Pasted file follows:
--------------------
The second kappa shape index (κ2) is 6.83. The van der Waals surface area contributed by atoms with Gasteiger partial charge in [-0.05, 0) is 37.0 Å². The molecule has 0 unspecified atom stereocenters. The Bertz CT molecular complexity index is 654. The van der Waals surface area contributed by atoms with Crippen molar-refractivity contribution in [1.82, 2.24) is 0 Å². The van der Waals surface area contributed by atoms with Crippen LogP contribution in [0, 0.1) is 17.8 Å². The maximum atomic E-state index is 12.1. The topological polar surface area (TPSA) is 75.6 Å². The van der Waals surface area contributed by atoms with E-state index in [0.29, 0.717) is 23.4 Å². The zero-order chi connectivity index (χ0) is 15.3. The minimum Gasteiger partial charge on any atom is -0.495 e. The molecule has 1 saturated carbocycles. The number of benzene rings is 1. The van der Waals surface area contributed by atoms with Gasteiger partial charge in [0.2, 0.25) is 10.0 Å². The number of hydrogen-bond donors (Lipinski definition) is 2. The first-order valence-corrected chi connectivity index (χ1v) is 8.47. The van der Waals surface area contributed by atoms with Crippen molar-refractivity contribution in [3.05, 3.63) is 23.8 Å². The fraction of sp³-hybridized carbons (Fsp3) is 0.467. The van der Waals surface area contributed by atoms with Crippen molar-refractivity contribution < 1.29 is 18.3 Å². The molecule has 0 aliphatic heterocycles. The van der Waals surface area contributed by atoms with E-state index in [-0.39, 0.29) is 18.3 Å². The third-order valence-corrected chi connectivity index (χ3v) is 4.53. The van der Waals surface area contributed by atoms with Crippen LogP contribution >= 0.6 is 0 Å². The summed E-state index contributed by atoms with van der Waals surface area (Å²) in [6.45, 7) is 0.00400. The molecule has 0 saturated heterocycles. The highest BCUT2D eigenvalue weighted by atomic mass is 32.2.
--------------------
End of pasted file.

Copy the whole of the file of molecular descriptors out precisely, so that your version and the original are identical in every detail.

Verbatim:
The second kappa shape index (κ2) is 6.83. The van der Waals surface area contributed by atoms with Gasteiger partial charge in [-0.05, 0) is 37.0 Å². The molecule has 0 unspecified atom stereocenters. The Bertz CT molecular complexity index is 654. The van der Waals surface area contributed by atoms with Crippen molar-refractivity contribution in [1.82, 2.24) is 0 Å². The van der Waals surface area contributed by atoms with Crippen LogP contribution in [0, 0.1) is 17.8 Å². The maximum atomic E-state index is 12.1. The topological polar surface area (TPSA) is 75.6 Å². The van der Waals surface area contributed by atoms with E-state index in [0.29, 0.717) is 23.4 Å². The zero-order chi connectivity index (χ0) is 15.3. The minimum Gasteiger partial charge on any atom is -0.495 e. The molecule has 1 saturated carbocycles. The number of benzene rings is 1. The van der Waals surface area contributed by atoms with Gasteiger partial charge in [0.2, 0.25) is 10.0 Å². The number of hydrogen-bond donors (Lipinski definition) is 2. The first-order valence-corrected chi connectivity index (χ1v) is 8.47. The van der Waals surface area contributed by atoms with Crippen molar-refractivity contribution in [3.05, 3.63) is 23.8 Å². The fraction of sp³-hybridized carbons (Fsp3) is 0.467. The van der Waals surface area contributed by atoms with Crippen molar-refractivity contribution < 1.29 is 18.3 Å². The molecule has 0 aliphatic heterocycles. The van der Waals surface area contributed by atoms with E-state index in [-0.39, 0.29) is 18.3 Å². The third-order valence-corrected chi connectivity index (χ3v) is 4.53. The van der Waals surface area contributed by atoms with Crippen LogP contribution >= 0.6 is 0 Å². The summed E-state index contributed by atoms with van der Waals surface area (Å²) in [6.45, 7) is 0.00400. The molecule has 0 saturated heterocycles. The highest BCUT2D eigenvalue weighted by atomic mass is 32.2.